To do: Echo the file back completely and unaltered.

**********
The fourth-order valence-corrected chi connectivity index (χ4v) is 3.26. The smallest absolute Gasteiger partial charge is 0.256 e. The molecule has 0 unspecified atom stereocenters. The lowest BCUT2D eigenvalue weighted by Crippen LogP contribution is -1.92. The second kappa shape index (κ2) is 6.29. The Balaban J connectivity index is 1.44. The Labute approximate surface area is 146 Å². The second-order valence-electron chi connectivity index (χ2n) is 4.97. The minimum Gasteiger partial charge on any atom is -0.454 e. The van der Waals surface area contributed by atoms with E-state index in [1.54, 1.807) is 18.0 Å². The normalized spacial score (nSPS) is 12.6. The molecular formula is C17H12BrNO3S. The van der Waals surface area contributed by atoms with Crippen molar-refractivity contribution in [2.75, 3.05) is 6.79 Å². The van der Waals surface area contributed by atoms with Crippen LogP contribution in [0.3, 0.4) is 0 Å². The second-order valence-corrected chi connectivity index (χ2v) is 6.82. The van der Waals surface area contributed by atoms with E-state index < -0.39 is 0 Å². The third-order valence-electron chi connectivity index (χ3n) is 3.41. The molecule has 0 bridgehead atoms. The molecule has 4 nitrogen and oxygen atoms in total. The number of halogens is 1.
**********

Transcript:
The fourth-order valence-corrected chi connectivity index (χ4v) is 3.26. The smallest absolute Gasteiger partial charge is 0.256 e. The molecule has 0 unspecified atom stereocenters. The lowest BCUT2D eigenvalue weighted by Crippen LogP contribution is -1.92. The second kappa shape index (κ2) is 6.29. The Balaban J connectivity index is 1.44. The Labute approximate surface area is 146 Å². The second-order valence-electron chi connectivity index (χ2n) is 4.97. The minimum Gasteiger partial charge on any atom is -0.454 e. The van der Waals surface area contributed by atoms with E-state index in [1.54, 1.807) is 18.0 Å². The normalized spacial score (nSPS) is 12.6. The molecular formula is C17H12BrNO3S. The van der Waals surface area contributed by atoms with Crippen molar-refractivity contribution in [2.75, 3.05) is 6.79 Å². The van der Waals surface area contributed by atoms with Crippen LogP contribution in [0.3, 0.4) is 0 Å². The second-order valence-corrected chi connectivity index (χ2v) is 6.82. The van der Waals surface area contributed by atoms with E-state index < -0.39 is 0 Å². The third-order valence-electron chi connectivity index (χ3n) is 3.41. The molecule has 0 bridgehead atoms. The molecule has 4 nitrogen and oxygen atoms in total. The number of halogens is 1.